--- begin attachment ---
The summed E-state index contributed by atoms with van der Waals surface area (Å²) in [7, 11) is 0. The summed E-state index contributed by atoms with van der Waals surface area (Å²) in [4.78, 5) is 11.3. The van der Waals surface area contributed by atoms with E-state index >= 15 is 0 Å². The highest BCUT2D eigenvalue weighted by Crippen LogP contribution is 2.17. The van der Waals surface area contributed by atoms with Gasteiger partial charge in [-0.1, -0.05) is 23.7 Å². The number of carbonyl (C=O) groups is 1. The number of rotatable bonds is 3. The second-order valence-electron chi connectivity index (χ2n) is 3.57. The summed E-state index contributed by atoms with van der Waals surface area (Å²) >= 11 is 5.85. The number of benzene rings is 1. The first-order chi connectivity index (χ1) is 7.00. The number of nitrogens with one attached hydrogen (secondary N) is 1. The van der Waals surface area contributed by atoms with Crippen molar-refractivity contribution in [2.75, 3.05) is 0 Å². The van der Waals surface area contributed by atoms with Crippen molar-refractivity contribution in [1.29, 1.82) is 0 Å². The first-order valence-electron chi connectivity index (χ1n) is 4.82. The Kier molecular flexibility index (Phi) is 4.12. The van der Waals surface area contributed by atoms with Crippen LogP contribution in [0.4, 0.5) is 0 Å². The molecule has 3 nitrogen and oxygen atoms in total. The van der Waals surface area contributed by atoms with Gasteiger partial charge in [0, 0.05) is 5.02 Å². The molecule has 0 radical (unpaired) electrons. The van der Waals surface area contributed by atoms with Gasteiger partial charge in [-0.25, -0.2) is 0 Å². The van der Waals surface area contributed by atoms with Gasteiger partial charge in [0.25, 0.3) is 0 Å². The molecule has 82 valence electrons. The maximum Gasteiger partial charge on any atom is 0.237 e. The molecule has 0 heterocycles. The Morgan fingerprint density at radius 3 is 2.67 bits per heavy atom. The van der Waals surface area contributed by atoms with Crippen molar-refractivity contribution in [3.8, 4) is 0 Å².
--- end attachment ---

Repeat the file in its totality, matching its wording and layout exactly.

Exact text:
The summed E-state index contributed by atoms with van der Waals surface area (Å²) in [7, 11) is 0. The summed E-state index contributed by atoms with van der Waals surface area (Å²) in [4.78, 5) is 11.3. The van der Waals surface area contributed by atoms with E-state index >= 15 is 0 Å². The highest BCUT2D eigenvalue weighted by Crippen LogP contribution is 2.17. The van der Waals surface area contributed by atoms with Gasteiger partial charge in [-0.1, -0.05) is 23.7 Å². The number of carbonyl (C=O) groups is 1. The number of rotatable bonds is 3. The second-order valence-electron chi connectivity index (χ2n) is 3.57. The summed E-state index contributed by atoms with van der Waals surface area (Å²) >= 11 is 5.85. The number of benzene rings is 1. The first-order chi connectivity index (χ1) is 7.00. The number of nitrogens with one attached hydrogen (secondary N) is 1. The van der Waals surface area contributed by atoms with Crippen molar-refractivity contribution in [2.75, 3.05) is 0 Å². The van der Waals surface area contributed by atoms with Crippen molar-refractivity contribution in [1.29, 1.82) is 0 Å². The first-order valence-electron chi connectivity index (χ1n) is 4.82. The Kier molecular flexibility index (Phi) is 4.12. The van der Waals surface area contributed by atoms with Crippen LogP contribution in [0.4, 0.5) is 0 Å². The molecule has 3 nitrogen and oxygen atoms in total. The van der Waals surface area contributed by atoms with Gasteiger partial charge in [0, 0.05) is 5.02 Å². The molecule has 0 radical (unpaired) electrons. The van der Waals surface area contributed by atoms with Gasteiger partial charge in [-0.25, -0.2) is 0 Å². The van der Waals surface area contributed by atoms with Gasteiger partial charge in [0.25, 0.3) is 0 Å². The molecule has 82 valence electrons. The maximum Gasteiger partial charge on any atom is 0.237 e. The molecule has 0 heterocycles. The Morgan fingerprint density at radius 3 is 2.67 bits per heavy atom. The van der Waals surface area contributed by atoms with Crippen molar-refractivity contribution in [3.8, 4) is 0 Å².